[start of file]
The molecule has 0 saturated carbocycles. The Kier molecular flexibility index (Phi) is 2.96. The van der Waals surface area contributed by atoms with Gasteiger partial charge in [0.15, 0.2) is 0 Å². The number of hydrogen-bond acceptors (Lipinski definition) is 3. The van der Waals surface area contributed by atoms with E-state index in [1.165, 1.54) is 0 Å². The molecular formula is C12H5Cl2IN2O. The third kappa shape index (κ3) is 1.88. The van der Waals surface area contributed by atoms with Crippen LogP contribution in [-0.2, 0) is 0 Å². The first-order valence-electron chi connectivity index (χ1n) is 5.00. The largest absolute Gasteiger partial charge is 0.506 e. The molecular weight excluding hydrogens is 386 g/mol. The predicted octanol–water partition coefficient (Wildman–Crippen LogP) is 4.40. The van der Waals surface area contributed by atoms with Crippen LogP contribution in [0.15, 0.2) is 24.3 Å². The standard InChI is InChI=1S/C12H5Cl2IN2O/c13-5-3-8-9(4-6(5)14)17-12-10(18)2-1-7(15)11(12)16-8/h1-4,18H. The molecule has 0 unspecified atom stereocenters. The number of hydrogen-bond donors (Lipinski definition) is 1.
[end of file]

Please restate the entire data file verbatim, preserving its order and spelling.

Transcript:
The molecule has 0 saturated carbocycles. The Kier molecular flexibility index (Phi) is 2.96. The van der Waals surface area contributed by atoms with Gasteiger partial charge in [0.15, 0.2) is 0 Å². The number of hydrogen-bond acceptors (Lipinski definition) is 3. The van der Waals surface area contributed by atoms with E-state index in [1.165, 1.54) is 0 Å². The molecular formula is C12H5Cl2IN2O. The third kappa shape index (κ3) is 1.88. The van der Waals surface area contributed by atoms with Crippen LogP contribution in [-0.2, 0) is 0 Å². The first-order valence-electron chi connectivity index (χ1n) is 5.00. The largest absolute Gasteiger partial charge is 0.506 e. The molecular weight excluding hydrogens is 386 g/mol. The predicted octanol–water partition coefficient (Wildman–Crippen LogP) is 4.40. The van der Waals surface area contributed by atoms with Crippen LogP contribution in [0.15, 0.2) is 24.3 Å². The standard InChI is InChI=1S/C12H5Cl2IN2O/c13-5-3-8-9(4-6(5)14)17-12-10(18)2-1-7(15)11(12)16-8/h1-4,18H. The molecule has 0 unspecified atom stereocenters. The number of hydrogen-bond donors (Lipinski definition) is 1.